“Four hours later, we were at the hospital checking in.… It all happened so fast, that it’s almost like it was a dream,” he said.
“It's difficult to verbalize how you feel when something potentially life-changing is going to happen to you and you see it coming, but you don't believe it.”
McLaughlin went in for surgery the following morning.
“When I woke up, it was immediate. I took a deep breath. It felt easier to breathe. For some reason, the colours in the room seemed brighter,” he said. “I just felt more energetic immediately.… It was amazing.”
A few days after the surgery, as both men recovered, McLaughlin and Burridge finally met.
“We became friends. We’ve stayed in touch ever since,” McLaughlin said.
Discovering the donor's identity
When it comes to organ donation, McLaughlin says information about the identities of donors and recipients are often kept confidential, to protect privacy.
“We had suspicions of the donated kidney having been from somewhere close to Halifax,” he said.
After he returned home to Moncton, McLaughlin said a woman contacted him on social media, and said she believed McLaughlin had received her deceased husband’s kidney.
At the time, he decided to take a “wait and see” approach.
“Because if this person's husband was our donor, we knew that she was grieving while we were celebrating. And it would have been rather difficult to relate to each other in that way,” McLaughlin said.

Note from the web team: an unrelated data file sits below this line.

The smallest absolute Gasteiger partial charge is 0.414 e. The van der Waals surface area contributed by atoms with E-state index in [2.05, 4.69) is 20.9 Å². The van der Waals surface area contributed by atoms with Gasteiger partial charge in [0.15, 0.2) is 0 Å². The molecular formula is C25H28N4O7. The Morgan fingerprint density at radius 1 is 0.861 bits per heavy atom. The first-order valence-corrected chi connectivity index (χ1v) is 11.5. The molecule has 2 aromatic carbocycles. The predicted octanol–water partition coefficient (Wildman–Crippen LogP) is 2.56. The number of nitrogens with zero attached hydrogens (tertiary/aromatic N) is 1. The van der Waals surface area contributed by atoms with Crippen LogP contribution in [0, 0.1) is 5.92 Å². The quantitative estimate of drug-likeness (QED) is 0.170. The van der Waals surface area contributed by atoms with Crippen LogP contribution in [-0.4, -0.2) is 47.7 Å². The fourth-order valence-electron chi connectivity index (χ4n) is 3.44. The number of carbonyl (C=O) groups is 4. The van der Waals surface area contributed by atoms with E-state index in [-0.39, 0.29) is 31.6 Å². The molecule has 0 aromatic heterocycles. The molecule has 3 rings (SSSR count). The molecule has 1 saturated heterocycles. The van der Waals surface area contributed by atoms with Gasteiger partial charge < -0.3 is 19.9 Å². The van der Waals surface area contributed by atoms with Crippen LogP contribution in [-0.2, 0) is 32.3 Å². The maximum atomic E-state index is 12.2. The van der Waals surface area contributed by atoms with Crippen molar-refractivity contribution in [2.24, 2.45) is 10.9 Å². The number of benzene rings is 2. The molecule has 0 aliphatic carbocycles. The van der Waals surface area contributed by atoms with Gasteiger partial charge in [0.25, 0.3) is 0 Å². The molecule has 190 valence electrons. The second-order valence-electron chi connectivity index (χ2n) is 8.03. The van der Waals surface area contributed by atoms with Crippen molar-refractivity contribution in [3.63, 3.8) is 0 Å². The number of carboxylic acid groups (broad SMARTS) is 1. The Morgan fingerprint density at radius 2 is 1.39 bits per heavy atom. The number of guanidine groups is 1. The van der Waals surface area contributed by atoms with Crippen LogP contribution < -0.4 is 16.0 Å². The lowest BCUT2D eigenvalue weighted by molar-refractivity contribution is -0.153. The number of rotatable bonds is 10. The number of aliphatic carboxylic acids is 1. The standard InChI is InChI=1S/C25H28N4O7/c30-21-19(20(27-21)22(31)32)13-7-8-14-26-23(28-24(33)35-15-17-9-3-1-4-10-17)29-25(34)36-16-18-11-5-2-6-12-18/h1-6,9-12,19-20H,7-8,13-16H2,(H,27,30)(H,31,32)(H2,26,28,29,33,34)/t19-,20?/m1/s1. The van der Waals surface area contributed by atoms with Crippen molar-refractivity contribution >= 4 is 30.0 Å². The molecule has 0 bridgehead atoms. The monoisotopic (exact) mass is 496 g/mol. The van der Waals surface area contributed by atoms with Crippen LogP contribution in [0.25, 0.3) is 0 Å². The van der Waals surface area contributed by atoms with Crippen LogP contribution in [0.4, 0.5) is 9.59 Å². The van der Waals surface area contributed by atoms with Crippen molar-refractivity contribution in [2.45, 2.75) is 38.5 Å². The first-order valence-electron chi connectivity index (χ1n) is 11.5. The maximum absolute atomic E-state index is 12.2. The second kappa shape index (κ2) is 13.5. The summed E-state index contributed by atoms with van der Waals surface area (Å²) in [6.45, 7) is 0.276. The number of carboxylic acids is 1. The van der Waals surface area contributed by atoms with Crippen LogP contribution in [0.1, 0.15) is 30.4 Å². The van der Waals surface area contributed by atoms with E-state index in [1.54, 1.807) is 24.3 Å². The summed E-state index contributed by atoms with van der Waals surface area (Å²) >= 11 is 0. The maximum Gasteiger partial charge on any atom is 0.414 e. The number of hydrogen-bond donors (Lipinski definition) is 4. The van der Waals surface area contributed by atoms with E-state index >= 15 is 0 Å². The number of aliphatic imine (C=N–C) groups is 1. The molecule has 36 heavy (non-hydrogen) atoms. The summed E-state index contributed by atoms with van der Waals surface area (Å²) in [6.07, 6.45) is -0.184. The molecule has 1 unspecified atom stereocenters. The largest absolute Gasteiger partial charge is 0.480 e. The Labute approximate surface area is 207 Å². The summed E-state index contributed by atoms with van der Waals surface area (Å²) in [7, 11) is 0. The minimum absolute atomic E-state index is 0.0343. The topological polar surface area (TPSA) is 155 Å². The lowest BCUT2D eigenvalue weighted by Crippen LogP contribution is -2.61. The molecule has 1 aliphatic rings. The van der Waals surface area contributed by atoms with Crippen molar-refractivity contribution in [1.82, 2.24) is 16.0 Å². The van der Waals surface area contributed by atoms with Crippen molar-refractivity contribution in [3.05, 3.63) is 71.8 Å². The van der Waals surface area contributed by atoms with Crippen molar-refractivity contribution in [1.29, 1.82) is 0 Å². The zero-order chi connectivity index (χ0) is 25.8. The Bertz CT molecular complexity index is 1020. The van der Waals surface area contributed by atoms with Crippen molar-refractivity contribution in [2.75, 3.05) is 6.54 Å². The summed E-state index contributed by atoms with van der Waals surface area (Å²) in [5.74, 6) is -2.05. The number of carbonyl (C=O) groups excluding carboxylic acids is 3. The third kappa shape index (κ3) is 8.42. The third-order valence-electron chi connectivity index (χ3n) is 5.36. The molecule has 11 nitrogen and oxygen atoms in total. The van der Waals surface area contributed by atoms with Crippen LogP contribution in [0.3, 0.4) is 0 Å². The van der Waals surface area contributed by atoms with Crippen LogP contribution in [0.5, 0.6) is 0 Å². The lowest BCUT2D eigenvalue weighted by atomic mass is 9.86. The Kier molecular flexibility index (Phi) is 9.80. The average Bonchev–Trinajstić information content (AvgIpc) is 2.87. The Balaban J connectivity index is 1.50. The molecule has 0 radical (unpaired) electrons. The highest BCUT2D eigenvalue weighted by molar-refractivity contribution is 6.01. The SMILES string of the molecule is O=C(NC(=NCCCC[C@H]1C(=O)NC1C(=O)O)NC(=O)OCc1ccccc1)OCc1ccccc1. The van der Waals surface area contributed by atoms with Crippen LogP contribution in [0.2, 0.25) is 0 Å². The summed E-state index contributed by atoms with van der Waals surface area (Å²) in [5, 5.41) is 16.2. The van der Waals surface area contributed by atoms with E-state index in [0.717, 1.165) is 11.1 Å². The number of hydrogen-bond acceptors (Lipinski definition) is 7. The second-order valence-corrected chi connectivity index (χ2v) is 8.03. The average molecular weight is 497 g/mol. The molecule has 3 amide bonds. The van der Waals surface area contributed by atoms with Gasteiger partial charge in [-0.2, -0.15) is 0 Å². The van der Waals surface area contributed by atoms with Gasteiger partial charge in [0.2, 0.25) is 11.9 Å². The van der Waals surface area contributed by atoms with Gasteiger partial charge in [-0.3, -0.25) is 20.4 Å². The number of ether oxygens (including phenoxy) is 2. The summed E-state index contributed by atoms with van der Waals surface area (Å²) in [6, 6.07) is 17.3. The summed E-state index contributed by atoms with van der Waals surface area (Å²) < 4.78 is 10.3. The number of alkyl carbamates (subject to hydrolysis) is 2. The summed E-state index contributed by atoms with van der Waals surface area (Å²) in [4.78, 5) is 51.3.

Later, the transplant clinic encouraged the recipients and the donor’s family to write letters to each other.
When they received each other’s letters, and spoke once again over social media, they confirmed that Chris Williams was in fact the donor.
Williams, 40, of West Chezzetcook, N.S., was in a single-vehicle crash on July 25, 2019, and died a week later.
According to his obituary, Williams was a member of the Royal Canadian Navy and had done numerous deployments. He received a medal for earthquake relief in Haiti, the General Campaign Star, and the UN medal for his time in Libya.
The obituary noted he was also a loving husband and the father of three young children.
“His family is comforted in knowing that in this terrible loss, Chris has helped others through the donation of organs and that a piece of him lives on to the benefit of others,” the obituary reads.
Burridge says he’ll forever be grateful to Williams.
“Chris had saved my life, he saved Dan's life. And with organ donation being so important, I mean, here it is laid out, right in front of you,” he said.
“As I've learned, he saved six lives that day.… What a tremendous thing to do. And I mean, he was a hero in his regular life. And he's a hero once he succumbed to his injuries and he made the ultimate sacrifice, saving so many people.… It's incredible.”
Once Burridge started recovering from the surgery, he slowly started getting back to having a normal life.
“Excellent. Feeling excellent. Blood work is good. Kidney is functioning at normal,” he said.